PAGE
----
Monarchy of Italy

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Monarchy of Italy
Monarchia italiana
Coat of arms of the Kingdom of Italy (1890).svg
Umberto II, 1944.jpg
Umberto II
Details
Style His/Her Majesty
First monarch Odoacer
Last monarch Umberto II
Formation 4 September 476 (476-09-04) (ancient)
17 March 1861 (1861-03-17) (modern)
Abolition 2 June 1946 (1946-06-02)
Residence Palace of Theoderic, Ravenna
Royal Palace, Milan
Quirinal Palace, Rome
Appointer Elective (ancient)
Hereditary (modern)
Pretender(s)

Disputed:

The monarchy of Italy (Italian: Monarchia italiana) was the system of government in which a hereditary monarch was the sovereign of the Kingdom of Italy from 1861 to 1946, also if its antecedents started in 476.

History[edit]

After the deposition of the last Western Emperor in 476, Heruli leader Odoacer was appointed Dux Italiae ("Duke of Italy") by the reigning Byzantine Emperor Zeno. Later, the Germanic foederati, the Scirians and the Heruli, as well as a large segment of the Italic Roman army, proclaimed Odoacer Rex Italiae ("King of Italy").[1] In 493, the Ostrogothic king Theoderic the Great killed Odoacer, and set up a new dynasty of kings of Italy. Ostrogothic rule ended when Italy was reconquered by the Byzantine Empire in 552.

In 568, the Lombards entered the peninsula and ventured to recreate a barbarian kingdom in opposition to the Empire, establishing their authority over much of Italy, except the Exarchate of Ravenna and the duchies of Rome, Venetia, Naples and the southernmost portions. In the 8th century, estrangement between the Italians and the Byzantines allowed the Lombards to capture the remaining Roman enclaves in northern Italy. However, in 774, they were defeated by the Franks under Charlemagne, who deposed their king and took up the title "king of the Lombards", after the death of Charles III the Fat in 887, Italy fell into instability and a number of kings attempted to establish themselves as independent Italian monarchs. During this period, known as the Feudal Anarchy (888-962), the title Rex Italicorum ("King of the Italians" or "King of the Italics") was introduced, after the breakup of the Frankish empire, Otto I added Italy to the Holy Roman Empire and continued the use of the title Rex Italicorum. The last to use this title was Henry II (1004-1024). Subsequent emperors used the title "king of Italy" until Charles V, at first they were crowned in Pavia, later Milan, and Charles was crowned in Bologna.

In 1805, Napoleon I was crowned with the Iron Crown of Lombardy at the Milan Cathedral, the next year, Holy Roman Emperor Francis II abdicated his imperial title. From the deposition of Napoleon I (1814) until the Italian Unification (1861), there was no Italian monarch claiming the overarching title, the Risorgimento successfully established a dynasty, the House of Savoy, over the whole peninsula, uniting the kingdoms of Sardinia and the Two Sicilies to form the modern Kingdom of Italy. The monarchy was superseded by the Italian Republic, after a constitutional referendum was held on 2 June 1946 after the World War II,[2] the Italian monarchy formally ended on 12 June of that year, and Umberto II left the country.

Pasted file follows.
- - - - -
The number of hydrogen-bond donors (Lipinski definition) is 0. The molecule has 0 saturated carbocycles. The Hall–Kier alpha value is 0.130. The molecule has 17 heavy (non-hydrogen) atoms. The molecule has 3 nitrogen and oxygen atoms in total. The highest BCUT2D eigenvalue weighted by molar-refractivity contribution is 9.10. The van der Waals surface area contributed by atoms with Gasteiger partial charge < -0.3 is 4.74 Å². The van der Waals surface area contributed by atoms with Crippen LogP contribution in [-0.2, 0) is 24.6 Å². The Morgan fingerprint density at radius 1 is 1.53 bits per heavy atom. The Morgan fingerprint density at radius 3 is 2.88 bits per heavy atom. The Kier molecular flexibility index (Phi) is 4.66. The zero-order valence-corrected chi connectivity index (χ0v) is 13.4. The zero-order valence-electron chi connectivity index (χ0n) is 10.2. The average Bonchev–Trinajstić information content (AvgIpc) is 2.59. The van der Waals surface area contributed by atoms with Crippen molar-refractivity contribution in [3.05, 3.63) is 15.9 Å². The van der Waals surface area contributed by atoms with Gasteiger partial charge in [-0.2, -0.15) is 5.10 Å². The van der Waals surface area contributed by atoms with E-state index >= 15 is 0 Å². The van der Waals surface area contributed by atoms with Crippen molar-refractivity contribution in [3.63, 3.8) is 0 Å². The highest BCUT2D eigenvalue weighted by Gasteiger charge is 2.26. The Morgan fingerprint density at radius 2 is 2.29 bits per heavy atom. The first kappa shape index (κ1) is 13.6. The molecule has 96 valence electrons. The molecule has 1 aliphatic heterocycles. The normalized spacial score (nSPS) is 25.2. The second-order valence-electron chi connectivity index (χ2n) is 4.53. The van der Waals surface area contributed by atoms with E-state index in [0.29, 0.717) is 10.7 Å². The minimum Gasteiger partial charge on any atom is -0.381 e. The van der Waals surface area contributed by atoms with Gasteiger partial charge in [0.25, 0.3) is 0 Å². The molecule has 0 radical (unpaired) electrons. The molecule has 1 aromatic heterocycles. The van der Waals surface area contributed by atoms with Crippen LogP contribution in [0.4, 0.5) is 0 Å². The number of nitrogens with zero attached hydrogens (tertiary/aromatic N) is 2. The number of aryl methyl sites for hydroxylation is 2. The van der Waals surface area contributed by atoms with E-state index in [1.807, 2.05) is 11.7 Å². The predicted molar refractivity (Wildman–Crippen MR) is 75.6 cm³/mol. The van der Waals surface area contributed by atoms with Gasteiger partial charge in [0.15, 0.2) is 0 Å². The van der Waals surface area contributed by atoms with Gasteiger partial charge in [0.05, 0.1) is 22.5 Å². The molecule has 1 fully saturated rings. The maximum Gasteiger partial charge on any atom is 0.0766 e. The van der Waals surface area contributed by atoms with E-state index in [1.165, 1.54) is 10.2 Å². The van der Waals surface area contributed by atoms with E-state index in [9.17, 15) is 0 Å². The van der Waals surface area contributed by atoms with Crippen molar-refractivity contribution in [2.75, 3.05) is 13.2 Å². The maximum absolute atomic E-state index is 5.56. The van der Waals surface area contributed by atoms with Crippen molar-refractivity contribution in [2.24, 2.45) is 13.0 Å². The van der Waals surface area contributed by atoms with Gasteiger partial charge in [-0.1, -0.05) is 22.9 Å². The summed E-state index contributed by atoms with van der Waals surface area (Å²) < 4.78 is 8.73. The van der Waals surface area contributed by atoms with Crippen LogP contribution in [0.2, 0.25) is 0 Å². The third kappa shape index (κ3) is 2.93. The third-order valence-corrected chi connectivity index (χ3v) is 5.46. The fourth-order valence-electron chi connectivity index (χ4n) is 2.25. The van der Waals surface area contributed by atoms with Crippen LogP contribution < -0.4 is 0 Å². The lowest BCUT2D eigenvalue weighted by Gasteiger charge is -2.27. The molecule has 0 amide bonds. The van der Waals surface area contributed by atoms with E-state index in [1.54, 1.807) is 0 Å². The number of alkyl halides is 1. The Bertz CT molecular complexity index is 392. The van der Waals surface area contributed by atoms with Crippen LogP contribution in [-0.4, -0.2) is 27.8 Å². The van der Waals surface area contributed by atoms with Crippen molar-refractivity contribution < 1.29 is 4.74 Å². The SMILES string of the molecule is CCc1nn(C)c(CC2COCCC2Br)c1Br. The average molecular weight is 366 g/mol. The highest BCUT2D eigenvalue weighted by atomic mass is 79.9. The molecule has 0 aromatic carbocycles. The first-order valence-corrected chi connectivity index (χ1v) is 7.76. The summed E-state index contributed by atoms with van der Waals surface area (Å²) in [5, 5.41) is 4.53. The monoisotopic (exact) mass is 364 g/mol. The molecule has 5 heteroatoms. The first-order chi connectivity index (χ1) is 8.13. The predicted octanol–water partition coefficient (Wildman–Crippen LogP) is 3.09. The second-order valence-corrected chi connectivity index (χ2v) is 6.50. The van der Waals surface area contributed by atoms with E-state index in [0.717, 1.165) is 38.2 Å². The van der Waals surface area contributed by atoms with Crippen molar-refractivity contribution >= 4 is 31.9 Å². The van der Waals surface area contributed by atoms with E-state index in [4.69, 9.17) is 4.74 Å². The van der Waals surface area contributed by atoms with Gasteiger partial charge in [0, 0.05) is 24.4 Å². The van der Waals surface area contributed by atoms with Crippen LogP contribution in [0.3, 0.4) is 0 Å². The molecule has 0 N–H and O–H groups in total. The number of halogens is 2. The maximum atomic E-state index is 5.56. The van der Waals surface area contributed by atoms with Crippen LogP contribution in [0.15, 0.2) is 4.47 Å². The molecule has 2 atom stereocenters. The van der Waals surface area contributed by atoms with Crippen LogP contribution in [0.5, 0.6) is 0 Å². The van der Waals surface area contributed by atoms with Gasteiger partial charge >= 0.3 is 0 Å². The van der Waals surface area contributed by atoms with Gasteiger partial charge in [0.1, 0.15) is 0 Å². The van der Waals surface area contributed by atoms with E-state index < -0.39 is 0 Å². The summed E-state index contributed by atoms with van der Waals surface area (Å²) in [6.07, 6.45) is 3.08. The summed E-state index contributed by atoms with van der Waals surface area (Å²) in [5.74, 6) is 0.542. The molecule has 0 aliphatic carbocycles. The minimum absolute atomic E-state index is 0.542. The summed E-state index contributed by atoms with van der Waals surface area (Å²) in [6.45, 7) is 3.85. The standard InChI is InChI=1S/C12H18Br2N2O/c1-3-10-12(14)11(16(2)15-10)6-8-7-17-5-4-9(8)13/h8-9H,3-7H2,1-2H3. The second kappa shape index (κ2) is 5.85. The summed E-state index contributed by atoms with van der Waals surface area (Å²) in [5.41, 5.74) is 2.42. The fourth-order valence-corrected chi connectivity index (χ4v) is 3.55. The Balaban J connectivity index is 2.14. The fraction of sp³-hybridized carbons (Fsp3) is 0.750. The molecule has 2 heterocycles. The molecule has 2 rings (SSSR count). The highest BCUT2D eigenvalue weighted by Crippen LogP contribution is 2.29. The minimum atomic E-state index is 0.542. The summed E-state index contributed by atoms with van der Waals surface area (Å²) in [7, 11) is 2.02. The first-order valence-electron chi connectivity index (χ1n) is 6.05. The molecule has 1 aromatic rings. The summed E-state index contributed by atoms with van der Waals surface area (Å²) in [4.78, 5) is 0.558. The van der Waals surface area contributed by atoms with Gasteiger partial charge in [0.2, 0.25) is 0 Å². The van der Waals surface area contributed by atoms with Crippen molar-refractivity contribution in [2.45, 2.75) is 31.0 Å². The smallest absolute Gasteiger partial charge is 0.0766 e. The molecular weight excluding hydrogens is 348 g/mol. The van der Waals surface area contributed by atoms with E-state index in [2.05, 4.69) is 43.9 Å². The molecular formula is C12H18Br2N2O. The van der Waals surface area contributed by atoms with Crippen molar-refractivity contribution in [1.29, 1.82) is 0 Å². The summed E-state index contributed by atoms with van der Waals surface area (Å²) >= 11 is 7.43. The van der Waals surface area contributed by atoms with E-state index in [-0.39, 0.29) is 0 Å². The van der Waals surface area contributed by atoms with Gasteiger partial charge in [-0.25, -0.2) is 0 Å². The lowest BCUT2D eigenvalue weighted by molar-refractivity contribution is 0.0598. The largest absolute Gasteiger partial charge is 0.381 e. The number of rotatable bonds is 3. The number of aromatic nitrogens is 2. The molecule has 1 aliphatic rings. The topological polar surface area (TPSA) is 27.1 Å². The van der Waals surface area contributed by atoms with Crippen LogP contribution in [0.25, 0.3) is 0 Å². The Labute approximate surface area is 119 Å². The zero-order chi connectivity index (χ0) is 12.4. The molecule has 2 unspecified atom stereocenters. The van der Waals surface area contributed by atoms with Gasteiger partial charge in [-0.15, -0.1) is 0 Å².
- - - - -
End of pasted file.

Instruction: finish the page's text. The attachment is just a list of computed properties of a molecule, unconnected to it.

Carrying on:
Full title[edit]

Up until the dissolution of the monarchy in 1946, full title of the Kings of Kingdom of Italy (1861–1946) was:

[Name], by the Grace of God and the will of the Nation, King of Italy, King of Sardinia, Cyprus, Jerusalem, Armenia, Duke of Savoy, count of Maurienne, Marquis (of the Holy Roman Empire) in Italy; Prince of Piedmont, Carignano, Oneglia, Poirino, Trino; Prince and Perpetual Vicar of the Holy Roman Empire; Prince of Carmagnola, Montmellian with Arbin and Francin, Prince bailiff of the Duchy of Aosta, Prince of Chieri, Dronero, Crescentino, Riva di Chieri and Banna, Busca, Bene, Bra, Duke of Genoa, Monferrat, Aosta, Duke of Chablais, Genevois, Duke of Piacenza, Marquis of Saluzzo (Saluces), Ivrea, Susa, of Maro, Oristano, Cesana, Savona, Tarantasia, Borgomanero and Cureggio, Caselle, Rivoli, Pianezza, Govone, Salussola, Racconigi over Tegerone, Migliabruna and Motturone, Cavallermaggiore, Marene, Modane and Lanslebourg, Livorno Ferraris, Santhià, Agliè, Centallo and Demonte, Desana, Ghemme, Vigone, Count of Barge, Villafranca, Ginevra, Nizza, Tenda, Romont, Asti, Alessandria, of Goceano, Novara, Tortona, Bobbio, Soissons, Sant'Antioco, Pollenzo, Roccabruna, Tricerro, Bairo, Ozegna, delle Apertole, Baron of Vaud and of Faucigni, Lord of Vercelli, Pinerolo, of Lomellina, of Valle Sesia, of the Marquisate of Ceva, Overlord of Monaco, Roccabruna and eleven-twelfths of Menton, Noble Patrician of Venice, Patrician of Ferrara.

See also[edit]

References[edit]

  1. ^ Bury, History, vol. 1 p. 406
  2. ^ Nohlen, D & Stöver, P (2010) Elections in Europe: A data handbook, p1047 ISBN 978-3-8329-5609-7